The number of marriages in Texas has been in steady decline for years. The reasons for this vary, but it hardly means love or romance is dead. Most young couples choose instead to cohabitate, effectively acting as a married couple without the formality of a ceremony or even creating a common law marriage. Yet, these unmarried couples in a long-term committed relationship will need a proper estate plan to ensure the other partner is provided for after the first partner’s death.
Unless you plan properly, your partner will not receive any of your money or property when you pass away or could be unable to care for you when you most need it. Instead of your partner, Texas laws will empower your family members to be in charge of your financial and medical decisions. Additionally, those same laws will allow your family members (parents and siblings) to receive your money and property upon your death. To ensure you give money, property, and decision-making authority to those people you want to have them, your estate planning tool kit must be properly stocked. In particular there are eight important documents you should consider when discussing your plans with an experienced estate planning attorney.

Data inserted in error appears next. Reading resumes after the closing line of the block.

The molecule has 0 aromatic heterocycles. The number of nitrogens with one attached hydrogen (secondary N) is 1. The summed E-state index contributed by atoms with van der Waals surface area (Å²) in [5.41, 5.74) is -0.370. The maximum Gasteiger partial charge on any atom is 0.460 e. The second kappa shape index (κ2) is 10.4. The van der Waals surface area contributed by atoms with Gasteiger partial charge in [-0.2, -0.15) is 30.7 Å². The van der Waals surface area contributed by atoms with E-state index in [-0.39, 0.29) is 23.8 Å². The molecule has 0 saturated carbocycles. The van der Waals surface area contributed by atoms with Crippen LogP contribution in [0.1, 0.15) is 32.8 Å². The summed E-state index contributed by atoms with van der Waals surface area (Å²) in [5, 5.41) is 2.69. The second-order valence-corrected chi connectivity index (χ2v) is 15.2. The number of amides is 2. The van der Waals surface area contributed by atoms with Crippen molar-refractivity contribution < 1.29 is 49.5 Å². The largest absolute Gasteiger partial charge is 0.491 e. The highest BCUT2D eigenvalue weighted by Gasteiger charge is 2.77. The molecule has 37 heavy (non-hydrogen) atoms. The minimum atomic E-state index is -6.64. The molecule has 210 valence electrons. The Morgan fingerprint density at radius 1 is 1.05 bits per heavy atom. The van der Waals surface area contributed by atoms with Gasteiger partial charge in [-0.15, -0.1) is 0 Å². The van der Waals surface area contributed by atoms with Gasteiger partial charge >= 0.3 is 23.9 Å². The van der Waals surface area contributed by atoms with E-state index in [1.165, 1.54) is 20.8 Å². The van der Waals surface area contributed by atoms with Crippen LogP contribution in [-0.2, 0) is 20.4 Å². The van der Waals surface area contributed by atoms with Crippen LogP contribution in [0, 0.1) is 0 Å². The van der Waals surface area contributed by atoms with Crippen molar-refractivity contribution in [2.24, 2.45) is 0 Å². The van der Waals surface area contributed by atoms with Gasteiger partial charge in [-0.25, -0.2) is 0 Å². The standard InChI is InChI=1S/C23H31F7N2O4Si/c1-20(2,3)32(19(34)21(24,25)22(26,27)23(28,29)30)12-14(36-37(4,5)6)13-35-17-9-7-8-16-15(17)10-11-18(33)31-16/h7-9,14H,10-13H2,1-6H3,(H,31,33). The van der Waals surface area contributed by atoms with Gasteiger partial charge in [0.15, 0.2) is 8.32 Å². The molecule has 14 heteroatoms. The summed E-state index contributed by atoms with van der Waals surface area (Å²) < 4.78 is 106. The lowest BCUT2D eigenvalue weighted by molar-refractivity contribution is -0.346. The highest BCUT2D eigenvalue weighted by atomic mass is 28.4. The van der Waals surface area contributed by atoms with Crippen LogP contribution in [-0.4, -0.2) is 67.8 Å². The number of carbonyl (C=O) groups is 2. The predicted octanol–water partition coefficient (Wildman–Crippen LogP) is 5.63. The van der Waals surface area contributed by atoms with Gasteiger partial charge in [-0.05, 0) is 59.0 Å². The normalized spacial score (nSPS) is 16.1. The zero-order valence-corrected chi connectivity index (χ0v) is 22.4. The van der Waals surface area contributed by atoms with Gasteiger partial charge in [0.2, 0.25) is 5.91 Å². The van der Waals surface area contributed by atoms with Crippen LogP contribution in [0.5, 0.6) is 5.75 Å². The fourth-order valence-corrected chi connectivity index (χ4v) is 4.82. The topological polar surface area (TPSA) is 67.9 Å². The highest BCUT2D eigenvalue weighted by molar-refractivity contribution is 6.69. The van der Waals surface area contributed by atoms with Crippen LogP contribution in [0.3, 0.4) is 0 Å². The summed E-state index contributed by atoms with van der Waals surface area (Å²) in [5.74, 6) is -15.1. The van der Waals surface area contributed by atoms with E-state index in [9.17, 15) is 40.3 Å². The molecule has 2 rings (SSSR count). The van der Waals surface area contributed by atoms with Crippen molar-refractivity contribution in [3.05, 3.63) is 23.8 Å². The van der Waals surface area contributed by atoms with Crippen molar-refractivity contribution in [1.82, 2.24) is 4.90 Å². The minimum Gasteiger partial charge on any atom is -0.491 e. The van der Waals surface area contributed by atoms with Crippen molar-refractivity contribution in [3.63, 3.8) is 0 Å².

Planning Tools for Estate Planning Documents
Last Will and Testament
You can use this document, also known as a will, to leave money and property to anyone you choose. A will names an executor or personal representative to wind up your affairs and lists what should happen with your money and property. However, a will must still go through the time-consuming, expensive, and public probate court process. If you want someone such as your partner or a minor child to receive money over a period of time, the court may stay involved until the last amount is paid. Be aware, this could take years. Though court oversight may not be ideal for every situation, it can be beneficial, especially if you leave your family members less than they would have been entitled to under state law or if you have substantial claims from creditors.
Revocable Living Trust (RLT)
A revocable living trust (RLT) is a trust you create during your lifetime that can be changed at any time before your incapacity or death. This planning tool enables you to name yourself as the current trustee (the person or entity who manages, invests, and hands out the money and property) and to designate a co-trustee or alternate trustee if you are unable, for whatever reason, to act as trustee. You can allow your partner to manage the trust with you or to step in when you cannot. On the other hand, if you prefer, you can select another trusted individual or professional entity to manage the trust on your behalf.